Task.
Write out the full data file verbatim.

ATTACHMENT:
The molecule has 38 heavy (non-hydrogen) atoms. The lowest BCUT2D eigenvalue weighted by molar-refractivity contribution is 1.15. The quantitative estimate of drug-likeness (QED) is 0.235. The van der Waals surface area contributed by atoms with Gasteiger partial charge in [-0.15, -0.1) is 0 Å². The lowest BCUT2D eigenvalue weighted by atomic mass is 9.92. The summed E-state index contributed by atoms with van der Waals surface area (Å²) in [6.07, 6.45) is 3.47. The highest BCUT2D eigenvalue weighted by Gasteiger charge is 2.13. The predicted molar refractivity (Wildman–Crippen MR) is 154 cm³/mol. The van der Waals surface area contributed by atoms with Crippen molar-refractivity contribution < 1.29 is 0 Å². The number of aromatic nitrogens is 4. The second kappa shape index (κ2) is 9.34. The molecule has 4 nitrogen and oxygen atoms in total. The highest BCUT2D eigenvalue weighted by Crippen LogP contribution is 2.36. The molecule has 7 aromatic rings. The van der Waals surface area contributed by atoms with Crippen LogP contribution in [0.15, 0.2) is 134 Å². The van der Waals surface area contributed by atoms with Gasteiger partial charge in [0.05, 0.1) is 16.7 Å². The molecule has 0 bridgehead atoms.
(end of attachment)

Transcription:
The molecule has 38 heavy (non-hydrogen) atoms. The lowest BCUT2D eigenvalue weighted by molar-refractivity contribution is 1.15. The quantitative estimate of drug-likeness (QED) is 0.235. The van der Waals surface area contributed by atoms with Gasteiger partial charge in [-0.15, -0.1) is 0 Å². The lowest BCUT2D eigenvalue weighted by atomic mass is 9.92. The summed E-state index contributed by atoms with van der Waals surface area (Å²) in [6.07, 6.45) is 3.47. The highest BCUT2D eigenvalue weighted by Gasteiger charge is 2.13. The predicted molar refractivity (Wildman–Crippen MR) is 154 cm³/mol. The van der Waals surface area contributed by atoms with Crippen molar-refractivity contribution < 1.29 is 0 Å². The number of aromatic nitrogens is 4. The second kappa shape index (κ2) is 9.34. The molecule has 4 nitrogen and oxygen atoms in total. The highest BCUT2D eigenvalue weighted by Crippen LogP contribution is 2.36. The molecule has 7 aromatic rings. The van der Waals surface area contributed by atoms with Crippen LogP contribution in [0.15, 0.2) is 134 Å². The van der Waals surface area contributed by atoms with Gasteiger partial charge in [0.05, 0.1) is 16.7 Å². The molecule has 0 bridgehead atoms.